“I stand before you today to offer an apology to former students of Indian residential schools. The treatment of children in these schools is a sad chapter in our history. For more than a century, Indian residential schools separated over 150,000 aboriginal children from their families and communities,” Former Prime Minister Stephen Harper said ten years ago today. “Two primary objectives of the residential school system were to remove and isolate children from the influence of their homes, families, traditions and cultures, and to assimilate them into the dominant culture. These objectives were based on the assumption that aboriginal cultures and spiritual beliefs were inferior and unequal. Indeed, some sought, as was infamously said, “to kill the Indian in the child”.”

Harper made those comments on the floor of the House of Commons June 11, 2008 as part of the formal apology from the federal government to survivors and families of the Residential School system.

The apology, compensation and the creation of the Truth and Reconciliation Commission comprised of the court approved settlement package.

It’s been a decade since Harper told the nation that this would be a new era in relations with Canada’s First Peoples. So, how has reconciliation and educating Canadians about the impacts of Residential School progressed?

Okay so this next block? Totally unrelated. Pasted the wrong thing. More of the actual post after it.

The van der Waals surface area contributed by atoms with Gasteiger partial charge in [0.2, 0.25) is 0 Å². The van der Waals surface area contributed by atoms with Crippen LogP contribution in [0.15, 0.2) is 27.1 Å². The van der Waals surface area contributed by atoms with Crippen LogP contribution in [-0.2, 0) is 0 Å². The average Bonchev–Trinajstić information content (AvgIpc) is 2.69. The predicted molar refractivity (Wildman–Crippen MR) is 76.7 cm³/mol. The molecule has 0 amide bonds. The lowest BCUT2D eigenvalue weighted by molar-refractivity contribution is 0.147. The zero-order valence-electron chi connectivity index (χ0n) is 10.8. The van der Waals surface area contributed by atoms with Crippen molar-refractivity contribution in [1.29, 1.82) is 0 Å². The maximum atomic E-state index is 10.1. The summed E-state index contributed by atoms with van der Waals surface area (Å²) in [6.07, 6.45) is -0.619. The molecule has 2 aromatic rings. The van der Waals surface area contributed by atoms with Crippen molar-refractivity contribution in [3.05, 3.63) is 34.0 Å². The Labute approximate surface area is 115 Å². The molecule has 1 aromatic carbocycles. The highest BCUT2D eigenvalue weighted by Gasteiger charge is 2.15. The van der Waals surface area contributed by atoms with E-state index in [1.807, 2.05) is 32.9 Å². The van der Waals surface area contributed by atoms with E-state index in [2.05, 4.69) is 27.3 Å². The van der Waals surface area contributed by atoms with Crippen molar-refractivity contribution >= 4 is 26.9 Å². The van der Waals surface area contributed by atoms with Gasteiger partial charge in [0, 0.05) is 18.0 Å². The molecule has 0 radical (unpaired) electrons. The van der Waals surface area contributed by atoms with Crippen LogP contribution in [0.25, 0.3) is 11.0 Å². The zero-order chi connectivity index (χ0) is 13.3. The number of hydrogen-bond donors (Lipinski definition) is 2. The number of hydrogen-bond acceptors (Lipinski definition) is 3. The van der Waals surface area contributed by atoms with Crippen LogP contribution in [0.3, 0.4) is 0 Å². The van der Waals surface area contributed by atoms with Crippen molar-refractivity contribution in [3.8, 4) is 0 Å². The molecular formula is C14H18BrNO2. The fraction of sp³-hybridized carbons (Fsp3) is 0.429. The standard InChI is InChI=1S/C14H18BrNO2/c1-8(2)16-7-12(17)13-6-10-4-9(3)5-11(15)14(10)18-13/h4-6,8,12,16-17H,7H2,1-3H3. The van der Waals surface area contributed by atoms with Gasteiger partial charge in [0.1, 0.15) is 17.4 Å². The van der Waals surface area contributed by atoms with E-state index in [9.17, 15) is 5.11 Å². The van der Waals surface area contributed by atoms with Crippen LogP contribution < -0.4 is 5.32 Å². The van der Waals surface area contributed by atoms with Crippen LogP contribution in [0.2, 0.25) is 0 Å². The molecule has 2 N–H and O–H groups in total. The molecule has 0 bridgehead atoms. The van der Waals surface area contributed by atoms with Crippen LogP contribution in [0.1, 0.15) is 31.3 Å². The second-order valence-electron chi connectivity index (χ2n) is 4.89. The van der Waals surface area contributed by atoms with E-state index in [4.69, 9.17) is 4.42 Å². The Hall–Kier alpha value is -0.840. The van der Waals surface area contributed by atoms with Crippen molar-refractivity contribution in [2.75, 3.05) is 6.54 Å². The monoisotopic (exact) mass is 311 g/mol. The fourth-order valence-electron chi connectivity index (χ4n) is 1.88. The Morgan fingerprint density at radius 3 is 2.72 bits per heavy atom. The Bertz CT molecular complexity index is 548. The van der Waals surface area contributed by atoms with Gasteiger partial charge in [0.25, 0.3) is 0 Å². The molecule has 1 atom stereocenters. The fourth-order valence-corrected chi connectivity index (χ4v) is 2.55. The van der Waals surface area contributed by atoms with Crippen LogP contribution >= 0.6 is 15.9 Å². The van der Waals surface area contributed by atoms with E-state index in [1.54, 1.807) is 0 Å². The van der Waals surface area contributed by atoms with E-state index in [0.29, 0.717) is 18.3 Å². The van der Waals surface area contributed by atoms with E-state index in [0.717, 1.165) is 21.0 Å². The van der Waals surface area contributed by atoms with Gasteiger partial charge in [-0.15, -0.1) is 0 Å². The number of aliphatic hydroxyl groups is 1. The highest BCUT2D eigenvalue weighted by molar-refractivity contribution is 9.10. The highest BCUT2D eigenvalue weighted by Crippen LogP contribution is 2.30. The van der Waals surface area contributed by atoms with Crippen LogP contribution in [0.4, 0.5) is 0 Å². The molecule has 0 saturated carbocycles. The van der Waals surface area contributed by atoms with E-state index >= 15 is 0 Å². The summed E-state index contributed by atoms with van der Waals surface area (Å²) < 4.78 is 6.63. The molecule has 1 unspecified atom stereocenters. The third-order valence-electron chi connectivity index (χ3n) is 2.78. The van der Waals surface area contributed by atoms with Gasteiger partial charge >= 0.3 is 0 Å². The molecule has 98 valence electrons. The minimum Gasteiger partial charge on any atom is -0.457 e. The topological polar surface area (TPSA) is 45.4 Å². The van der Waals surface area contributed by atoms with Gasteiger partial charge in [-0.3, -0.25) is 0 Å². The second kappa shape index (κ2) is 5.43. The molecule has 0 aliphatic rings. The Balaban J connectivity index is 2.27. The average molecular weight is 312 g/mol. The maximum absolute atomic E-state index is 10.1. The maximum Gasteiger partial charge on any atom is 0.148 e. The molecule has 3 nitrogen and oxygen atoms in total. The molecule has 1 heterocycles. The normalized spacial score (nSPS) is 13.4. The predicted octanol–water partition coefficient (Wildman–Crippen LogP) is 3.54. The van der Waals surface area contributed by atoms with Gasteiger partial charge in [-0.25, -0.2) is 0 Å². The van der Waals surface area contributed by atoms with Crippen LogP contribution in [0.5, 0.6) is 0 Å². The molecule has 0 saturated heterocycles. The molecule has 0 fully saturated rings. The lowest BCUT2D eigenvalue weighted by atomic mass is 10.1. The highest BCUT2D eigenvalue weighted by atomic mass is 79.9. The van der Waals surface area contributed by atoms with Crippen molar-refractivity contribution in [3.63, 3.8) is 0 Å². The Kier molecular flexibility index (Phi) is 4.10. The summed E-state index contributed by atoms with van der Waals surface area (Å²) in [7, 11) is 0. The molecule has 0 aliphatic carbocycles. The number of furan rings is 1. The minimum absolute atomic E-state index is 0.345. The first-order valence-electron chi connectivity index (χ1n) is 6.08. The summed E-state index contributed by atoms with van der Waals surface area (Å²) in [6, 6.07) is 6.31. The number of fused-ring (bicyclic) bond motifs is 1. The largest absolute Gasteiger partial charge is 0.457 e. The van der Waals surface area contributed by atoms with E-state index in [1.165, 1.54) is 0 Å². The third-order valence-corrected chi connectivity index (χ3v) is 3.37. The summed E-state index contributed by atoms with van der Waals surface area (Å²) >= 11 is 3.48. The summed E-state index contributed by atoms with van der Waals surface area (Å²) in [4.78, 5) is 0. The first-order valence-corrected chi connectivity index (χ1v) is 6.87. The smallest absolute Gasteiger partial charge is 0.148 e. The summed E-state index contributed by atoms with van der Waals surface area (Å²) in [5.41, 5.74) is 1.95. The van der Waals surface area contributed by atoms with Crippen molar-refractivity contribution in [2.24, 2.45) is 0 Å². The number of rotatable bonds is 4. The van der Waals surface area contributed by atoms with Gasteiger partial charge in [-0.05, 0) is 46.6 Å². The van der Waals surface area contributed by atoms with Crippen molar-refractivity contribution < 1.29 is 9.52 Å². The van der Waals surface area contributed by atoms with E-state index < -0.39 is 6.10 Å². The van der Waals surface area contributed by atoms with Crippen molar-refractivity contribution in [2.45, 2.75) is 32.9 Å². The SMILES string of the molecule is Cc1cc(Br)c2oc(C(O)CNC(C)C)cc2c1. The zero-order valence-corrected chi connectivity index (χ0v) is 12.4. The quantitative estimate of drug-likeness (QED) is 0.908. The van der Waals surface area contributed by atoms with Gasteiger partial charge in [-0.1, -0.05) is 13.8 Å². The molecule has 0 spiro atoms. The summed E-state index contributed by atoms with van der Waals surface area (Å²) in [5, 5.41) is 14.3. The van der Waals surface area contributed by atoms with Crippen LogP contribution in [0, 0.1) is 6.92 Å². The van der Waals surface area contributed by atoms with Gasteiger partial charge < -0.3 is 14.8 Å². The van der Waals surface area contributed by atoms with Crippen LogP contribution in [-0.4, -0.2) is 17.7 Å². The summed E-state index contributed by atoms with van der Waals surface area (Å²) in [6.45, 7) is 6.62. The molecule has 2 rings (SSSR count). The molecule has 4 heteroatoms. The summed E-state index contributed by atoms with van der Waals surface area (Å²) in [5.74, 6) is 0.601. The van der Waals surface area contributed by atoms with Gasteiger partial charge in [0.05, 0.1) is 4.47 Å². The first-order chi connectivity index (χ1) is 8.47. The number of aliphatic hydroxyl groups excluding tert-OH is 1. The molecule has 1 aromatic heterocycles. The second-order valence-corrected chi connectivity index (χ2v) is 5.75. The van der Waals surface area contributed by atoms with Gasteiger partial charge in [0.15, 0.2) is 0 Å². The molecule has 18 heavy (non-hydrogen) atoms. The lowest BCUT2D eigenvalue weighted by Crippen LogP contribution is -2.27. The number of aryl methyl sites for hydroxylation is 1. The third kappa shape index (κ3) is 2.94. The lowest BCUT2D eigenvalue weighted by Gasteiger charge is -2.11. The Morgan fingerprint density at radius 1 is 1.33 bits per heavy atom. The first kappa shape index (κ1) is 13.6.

Assembly of First Nation National Chief Perry Bellegarde admits that there has been some change, but a lot more work needs to occur. “We’ve made some progress, but we’ve got a way to go. Even looking back to what happened in Saskatchewan with the Colten Boushie trial, there’s systemic racism in the justice system.  I’m not trying to paint a picture of doom and gloom, there is progress. But, there still needs a lot more work to get done,” Bellegarde said.

The cornerstone of the settlement agreement would be the establishment of the Truth and Reconciliation Commission. “A cornerstone of the settlement agreement is the Indian residential schools truth and reconciliation commission. This commission represents a unique opportunity to educate all Canadians on the Indian residential schools system,” Harper stated.

The TRC would travel to many communities in Canada, hearing raw, unfiltered testimony from survivors and their family members on how residential schools have impacted their lives.

The TRC would produce a final report with 94 Calls to Action, urging Canadians among other things to advance reconciliation and to educate themselves. Bellegarde says it was that report which served as the starting point for greater dialogue on residential schools. “It definitely was a catalyst for opening up people’s eyes across Canada about the impacts of residential schools, and the intergenerational trauma. We have to do a more effective job as well,” Bellegarde explained.

Bellegarde says he has been lobbying the Premiers to reform their educational curriculum to reflect residential schools and to teach about treaties.

“You have been working on recovering from this experience for a long time, and in a very real sense we are now joining you on this journey. The Government of Canada sincerely apologizes and asks the forgiveness of the aboriginal peoples of this country for failing them so profoundly,” said Harper.

(PHOTO: Then Prime Minister Stephen Harper apologizing for residential schools in the House of Commons. Courtesy CPAC)